Yesterday I returned with LARA direcctor Steve Rith-Najarian and will meet Mel and Lourdes Tangen tomorrow to start one of two school projects. On this trip we are assessing security and determining what risk management measures we should follow for future trips.
When we arrived in Santa Barbara yesterday. Rene Vazquez, a local Rotarian, met us at our hotel. He asked why we have such a small group this year. We explained that we were concerned about bringing a larger group until we understand what risks there are to traveling to remote villages. Rene was surprised. He said that conditions in this area are little different from those during our past trips. He said that we need to be concerned about conditions in the large city of San Pedro Sula, but we can continue to be active in the Santa Barbara area. As in the past, we will always have a local Rotarian with us when we travel to the remote villages.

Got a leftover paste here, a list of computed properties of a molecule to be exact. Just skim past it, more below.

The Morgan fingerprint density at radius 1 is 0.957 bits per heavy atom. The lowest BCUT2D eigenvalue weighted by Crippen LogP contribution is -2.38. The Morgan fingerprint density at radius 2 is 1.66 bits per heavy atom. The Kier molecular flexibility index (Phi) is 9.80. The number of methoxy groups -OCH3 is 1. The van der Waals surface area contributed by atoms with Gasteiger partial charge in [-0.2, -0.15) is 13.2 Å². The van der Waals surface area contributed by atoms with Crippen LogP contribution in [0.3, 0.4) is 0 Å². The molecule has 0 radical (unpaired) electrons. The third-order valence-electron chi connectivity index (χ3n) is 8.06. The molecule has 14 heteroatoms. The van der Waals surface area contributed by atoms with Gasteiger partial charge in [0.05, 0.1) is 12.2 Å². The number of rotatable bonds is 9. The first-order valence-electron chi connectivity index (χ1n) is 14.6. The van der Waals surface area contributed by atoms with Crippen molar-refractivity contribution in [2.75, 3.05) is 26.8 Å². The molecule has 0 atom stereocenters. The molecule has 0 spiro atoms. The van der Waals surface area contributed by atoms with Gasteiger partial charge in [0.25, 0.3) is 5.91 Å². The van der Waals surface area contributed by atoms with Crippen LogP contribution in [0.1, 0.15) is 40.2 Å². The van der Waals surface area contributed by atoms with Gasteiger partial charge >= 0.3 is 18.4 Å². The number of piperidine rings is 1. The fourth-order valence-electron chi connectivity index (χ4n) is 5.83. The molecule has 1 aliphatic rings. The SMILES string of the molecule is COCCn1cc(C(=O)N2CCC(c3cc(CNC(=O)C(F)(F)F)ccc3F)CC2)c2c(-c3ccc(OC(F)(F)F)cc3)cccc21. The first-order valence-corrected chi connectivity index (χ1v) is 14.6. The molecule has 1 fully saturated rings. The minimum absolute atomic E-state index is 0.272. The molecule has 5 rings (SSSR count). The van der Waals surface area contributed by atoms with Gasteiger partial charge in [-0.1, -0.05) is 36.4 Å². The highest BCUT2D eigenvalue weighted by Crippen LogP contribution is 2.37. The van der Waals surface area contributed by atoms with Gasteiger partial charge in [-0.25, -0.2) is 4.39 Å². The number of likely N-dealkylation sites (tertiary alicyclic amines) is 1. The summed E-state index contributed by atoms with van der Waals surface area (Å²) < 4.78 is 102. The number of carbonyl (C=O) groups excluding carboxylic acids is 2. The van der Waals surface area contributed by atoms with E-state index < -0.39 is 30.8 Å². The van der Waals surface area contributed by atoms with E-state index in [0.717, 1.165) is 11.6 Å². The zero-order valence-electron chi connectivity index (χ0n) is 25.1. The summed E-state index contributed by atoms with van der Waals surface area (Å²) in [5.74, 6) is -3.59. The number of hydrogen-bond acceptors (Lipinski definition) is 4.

|Some of my clothes made in Honduras.|
It seems as important as ever to maintain our connections with Hondurans. American companies continue to rely on Honduran labor for manufacturing and for agricultural produce. US citizens should be aware of the conditions in the places where we do business. When I packed for this trip, I quickly saw how many of my clothes were made here.
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